A new study says dogs trained with negative reinforcement may have worse long and short-term mental health than dogs trained with positive reinforcement. (Paul Henderson/File Photo)

Yelling at your dog might hurt its long-term mental health: study

Researchers find dogs trained using negative reinforcement are more ‘pessimistic’

Yelling at your dog can have negative impacts on its long-term and short-term mental health, according to a new study.

A group of European researchers set out to learn the short and long-term impacts of dog training using negative reinforcement (aversive-based methods) and positive reinforcement or reward-based methods.

READ ALSO: Greater Victoria dog trainer recognized by BC SPCA for humane standards

The study used 92 dogs from three reward-based training schools and four aversive-based training schools and conducted a “short-term welfare assessment” in which training sessions were video recorded and saliva samples were collected both at home and after a training session.

The videos were assessed for stress-related behaviours – which according to the study include lip licking and yawning – and overall behavioural states. The saliva samples were tested for cortisol concentration.

According to researchers, dogs from aversive training groups displayed more stress-related, tense behaviour and body language. These dogs’ saliva samples also contained high elevation of cortisol after training.

In order to test long-term impacts, researchers had the dogs perform a cognitive task – in this case, finding a bowl that were in some cases baited with a sausage and in others just rubbed with the sausage. With certain locations associated with the bowl containing a sausage, and others associated with the bowl being empty. The time it took for the dogs to find the bowl was recorded. A final test with an empty bowl in the centre of the two locations determined how hopeful the dogs would be that the bowl would contain the treat.

READ ALSO: WATCH: BC Guide Dogs needs puppy training volunteers

The study reads: “Dogs from group Aversive displayed a more ‘pessimistic’ judgment of the ‘middle’ ambiguous test location in the cognitive bias task, revealing less positive underlying affective states.”

Researchers also found that dogs who were trained with positive reinforcement learned the cognitive task faster than the other groups.

“Critically, our study points to the fact that the welfare of companion dogs trained with aversive-based methods appears to be at risk.”

Like us on Facebook and follow us on Twitter.

Get local stories you won't find anywhere else right to your inbox.
Sign up here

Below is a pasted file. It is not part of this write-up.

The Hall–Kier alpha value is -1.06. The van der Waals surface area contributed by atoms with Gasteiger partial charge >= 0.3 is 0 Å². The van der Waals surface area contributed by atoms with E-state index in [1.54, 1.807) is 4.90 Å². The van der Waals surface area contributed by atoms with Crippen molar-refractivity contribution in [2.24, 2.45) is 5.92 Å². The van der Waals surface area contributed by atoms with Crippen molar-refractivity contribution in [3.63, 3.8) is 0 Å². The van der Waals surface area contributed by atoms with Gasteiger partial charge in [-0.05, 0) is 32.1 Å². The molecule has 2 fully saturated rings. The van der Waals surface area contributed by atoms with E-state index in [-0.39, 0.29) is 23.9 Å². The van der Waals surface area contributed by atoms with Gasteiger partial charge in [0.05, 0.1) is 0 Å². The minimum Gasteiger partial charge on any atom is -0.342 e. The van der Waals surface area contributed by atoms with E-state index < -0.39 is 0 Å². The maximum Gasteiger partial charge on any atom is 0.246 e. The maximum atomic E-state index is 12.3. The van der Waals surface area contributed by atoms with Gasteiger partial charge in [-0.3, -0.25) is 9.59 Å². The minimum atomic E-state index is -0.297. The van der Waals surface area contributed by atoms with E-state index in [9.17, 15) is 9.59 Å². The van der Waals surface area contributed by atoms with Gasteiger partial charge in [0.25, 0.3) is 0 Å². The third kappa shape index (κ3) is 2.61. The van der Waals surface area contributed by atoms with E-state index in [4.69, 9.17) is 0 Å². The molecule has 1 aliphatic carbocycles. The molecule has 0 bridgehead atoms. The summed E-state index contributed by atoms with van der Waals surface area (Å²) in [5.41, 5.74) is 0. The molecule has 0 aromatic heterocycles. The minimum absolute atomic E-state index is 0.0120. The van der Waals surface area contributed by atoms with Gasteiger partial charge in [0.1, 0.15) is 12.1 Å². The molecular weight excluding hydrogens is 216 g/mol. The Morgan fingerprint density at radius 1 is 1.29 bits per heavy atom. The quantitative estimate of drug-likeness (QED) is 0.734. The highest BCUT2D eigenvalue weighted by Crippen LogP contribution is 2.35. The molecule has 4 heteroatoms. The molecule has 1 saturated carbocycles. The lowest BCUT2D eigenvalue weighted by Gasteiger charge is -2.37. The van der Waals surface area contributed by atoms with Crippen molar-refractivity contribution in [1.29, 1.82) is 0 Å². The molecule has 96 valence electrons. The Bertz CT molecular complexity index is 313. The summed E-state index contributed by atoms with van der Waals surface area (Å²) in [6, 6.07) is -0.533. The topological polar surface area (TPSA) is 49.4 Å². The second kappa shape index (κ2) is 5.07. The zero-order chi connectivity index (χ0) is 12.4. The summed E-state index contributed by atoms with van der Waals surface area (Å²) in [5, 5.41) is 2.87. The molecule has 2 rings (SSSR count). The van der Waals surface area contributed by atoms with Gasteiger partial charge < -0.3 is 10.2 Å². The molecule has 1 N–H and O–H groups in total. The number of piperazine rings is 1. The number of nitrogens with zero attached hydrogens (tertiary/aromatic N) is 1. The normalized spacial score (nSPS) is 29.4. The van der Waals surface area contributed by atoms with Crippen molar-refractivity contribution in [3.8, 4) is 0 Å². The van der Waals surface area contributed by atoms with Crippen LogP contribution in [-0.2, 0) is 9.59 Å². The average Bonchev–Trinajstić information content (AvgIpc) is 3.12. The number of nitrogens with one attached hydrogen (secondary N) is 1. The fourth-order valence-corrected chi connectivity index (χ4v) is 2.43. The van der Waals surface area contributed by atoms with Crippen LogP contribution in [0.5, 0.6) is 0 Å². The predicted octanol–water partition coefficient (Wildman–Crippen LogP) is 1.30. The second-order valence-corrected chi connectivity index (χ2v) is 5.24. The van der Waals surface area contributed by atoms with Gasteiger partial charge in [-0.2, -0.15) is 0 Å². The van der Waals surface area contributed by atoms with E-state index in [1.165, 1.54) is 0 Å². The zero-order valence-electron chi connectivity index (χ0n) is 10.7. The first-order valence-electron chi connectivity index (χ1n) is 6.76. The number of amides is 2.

Comments are closed

Just Posted

Stevenson reflects on her seven years as Chemainus Elementary School principal

Strong community and parent support for the school always evident during her tenure

Camp Yellow Dog provides a structured home away from home

Pampered pooches enjoy the royal retreatment, but keep active, too

One piper piping during the pandemic

Tribute to health care workers reaches the 100th performance

Grads’ gratification goes beyond words for prom

Thankful Chemainus Secondary class enjoys a celebratory evening

Symphony pop-up concerts coming to Saltair

Only 40 tickets available so get them soon if you’re interested

The pandemic is widening Canada’s workplace gender gap

Gender pay gap is incentivizing fathers to work while mothers watch children, a new B.C. study has found

Indigenous leader Ed John pleads not guilty to historical sex charges

Ed John’s lawyer entered the plea by telephone on behalf of his client

Woman who talked to unconscious husband for 30 years gets solace from B.C. study

Ian Jordan suffered a head injury when he and another officer were on their way to a call in Victoria in September 1987

RCMP investigate threat against Indigenous totem poles on B.C.’s Sunshine Coast

Police describe the nature of the threat as ‘sensitive’

Ex-Okanagan Mountie forfeits 20 days’ pay after sexual misconduct review

A former Vernon RCMP constable made sexual comments, grabbed genitals of male officer in two incidents 10 years ago

Man found dead on Okanagan trail identified as Hollywood actor

GoFundMe campaign launched for man found dead at summit of Spion Kop

3 people dead in Prince George motel fire

Fire personnel believe the blaze was suspicious although investigation in early stages

B.C. sets terms to review police, mental health, race relations

MLAs to recommend Police Act changes by May 2021

Most Read